wood lot

Jerusalem's Lot (Stephen King)

Jerusalem's Lot (often shortened to 'Salem's Lot or just the Lot) is a fictional town in the works of horror fiction writer Stephen King. The town is first mentioned in the novel 'Salem's Lot, then in the prequel short story "Jerusalem's Lot", and then in the sequel short story "One for the Road." It is then subsequently mentioned in passing in The Shining, The Dead Zone, The Body, Pet Sematary, Dolores Claiborne, Dreamcatcher, and the last three books of the The Dark Tower series (Wolves of the Calla, Song of Susannah, and The Dark Tower). It is also mentioned in Alan Moore's comic The New Traveller's Almanac.

Together with Castle Rock, Maine and Derry, Maine, it is one of the principal towns in King's fictional Maine topography. It is located in Cumberland County, near the southern part of the state.

History and Myth

The town was incorporated in 1765, before the U.S. existed and Maine became a state. The town gets its name from a myth about one of the earliest town residents, Charles Belknap Tanner. He raised pigs, one of which was named Jerusalem. One day Jerusalem escaped from her confines and went into a nearby forest, and became an aggressive wild pig. Mr. Tanner began warning young children who trespassed on his property to "Keep 'ee out o' Jerusalem's wood lot," lest the pig eat their innards out. Eventually, the phrase "Jerusalem's Lot" was adopted as the town name.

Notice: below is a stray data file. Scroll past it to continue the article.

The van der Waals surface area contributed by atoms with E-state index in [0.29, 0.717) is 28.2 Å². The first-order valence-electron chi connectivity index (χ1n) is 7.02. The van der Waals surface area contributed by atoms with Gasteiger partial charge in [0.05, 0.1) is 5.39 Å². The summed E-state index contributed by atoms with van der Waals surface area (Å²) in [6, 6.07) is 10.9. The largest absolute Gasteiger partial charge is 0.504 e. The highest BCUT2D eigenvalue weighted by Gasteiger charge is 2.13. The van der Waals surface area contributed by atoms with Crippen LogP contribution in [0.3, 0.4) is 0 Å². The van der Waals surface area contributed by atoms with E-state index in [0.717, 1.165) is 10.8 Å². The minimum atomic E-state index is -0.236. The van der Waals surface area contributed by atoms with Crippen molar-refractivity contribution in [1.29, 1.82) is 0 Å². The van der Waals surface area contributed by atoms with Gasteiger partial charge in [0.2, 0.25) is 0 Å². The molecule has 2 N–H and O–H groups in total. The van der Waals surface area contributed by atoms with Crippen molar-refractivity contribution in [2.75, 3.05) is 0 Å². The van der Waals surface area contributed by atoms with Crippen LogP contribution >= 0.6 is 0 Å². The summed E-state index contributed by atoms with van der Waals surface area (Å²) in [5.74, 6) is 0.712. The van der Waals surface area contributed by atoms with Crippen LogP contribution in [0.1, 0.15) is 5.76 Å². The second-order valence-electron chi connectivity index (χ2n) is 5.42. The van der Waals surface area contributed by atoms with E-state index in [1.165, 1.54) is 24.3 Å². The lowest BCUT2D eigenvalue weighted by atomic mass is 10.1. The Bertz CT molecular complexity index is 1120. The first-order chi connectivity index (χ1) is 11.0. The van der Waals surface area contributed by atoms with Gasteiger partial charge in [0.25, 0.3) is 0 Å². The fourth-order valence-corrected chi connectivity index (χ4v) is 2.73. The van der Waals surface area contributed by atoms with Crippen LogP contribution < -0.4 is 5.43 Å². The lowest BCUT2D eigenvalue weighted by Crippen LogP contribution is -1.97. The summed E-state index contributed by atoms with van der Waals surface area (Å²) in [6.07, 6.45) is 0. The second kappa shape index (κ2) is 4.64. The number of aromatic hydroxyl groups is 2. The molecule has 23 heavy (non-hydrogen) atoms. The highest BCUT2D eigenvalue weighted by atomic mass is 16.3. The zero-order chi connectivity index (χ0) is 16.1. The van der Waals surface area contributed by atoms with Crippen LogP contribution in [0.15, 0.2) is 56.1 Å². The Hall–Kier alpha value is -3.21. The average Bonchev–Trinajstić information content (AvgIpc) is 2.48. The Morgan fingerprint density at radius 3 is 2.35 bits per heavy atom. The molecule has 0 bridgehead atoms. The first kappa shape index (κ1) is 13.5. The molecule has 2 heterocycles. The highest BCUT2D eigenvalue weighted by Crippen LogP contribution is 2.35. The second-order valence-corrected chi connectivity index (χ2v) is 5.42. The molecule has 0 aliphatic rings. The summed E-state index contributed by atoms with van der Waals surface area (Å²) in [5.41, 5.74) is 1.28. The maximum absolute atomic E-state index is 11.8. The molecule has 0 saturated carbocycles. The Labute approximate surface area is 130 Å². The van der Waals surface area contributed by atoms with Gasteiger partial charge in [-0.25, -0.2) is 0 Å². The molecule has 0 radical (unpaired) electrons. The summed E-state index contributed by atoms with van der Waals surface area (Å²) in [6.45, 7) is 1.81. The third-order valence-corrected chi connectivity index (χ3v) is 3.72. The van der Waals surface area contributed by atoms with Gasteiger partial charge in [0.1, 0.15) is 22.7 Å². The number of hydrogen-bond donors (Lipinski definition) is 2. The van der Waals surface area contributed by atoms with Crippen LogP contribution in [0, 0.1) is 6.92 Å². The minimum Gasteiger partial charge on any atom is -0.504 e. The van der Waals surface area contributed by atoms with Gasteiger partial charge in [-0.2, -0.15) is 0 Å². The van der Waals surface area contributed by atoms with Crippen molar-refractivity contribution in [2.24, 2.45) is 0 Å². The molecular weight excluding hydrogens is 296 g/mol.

Sometime between the town's incorporation and 1850, the Lot was abandoned. When aristocrat Charles Boone and his manservant Calvin McCann moved in to the nearby town of Chapelwaite of 1850 and went looking for the town, they found it deserted. There was evidence of a cult of witches in the town as well as a cult centered around the Other Gods---Boone and McCann found a copy of De Vermis Mysteriis ("the Mysteries of the Worm"). They also claimed to have found a gigantic wormish monster which they scared away by burning the book, as well as a walking (but dead) relative of Boone's, but in the letters that Boone wrote describing these events, he also made it clear (intentionally as well as unintentionally) that his mental state when writing the letters and during the described events was something less than sane. After writing the letters, he killed Mr. McCann and purportedly drowned himself.

For an unknown reason, people began inhabiting the town again after the supposed encounter with the monster. The exact date at which people began inhabiting the town again is unknown, but it is known that the town had a representative named Elias Jointner in the House of Representatives by 1896, when he had a town street named after him.


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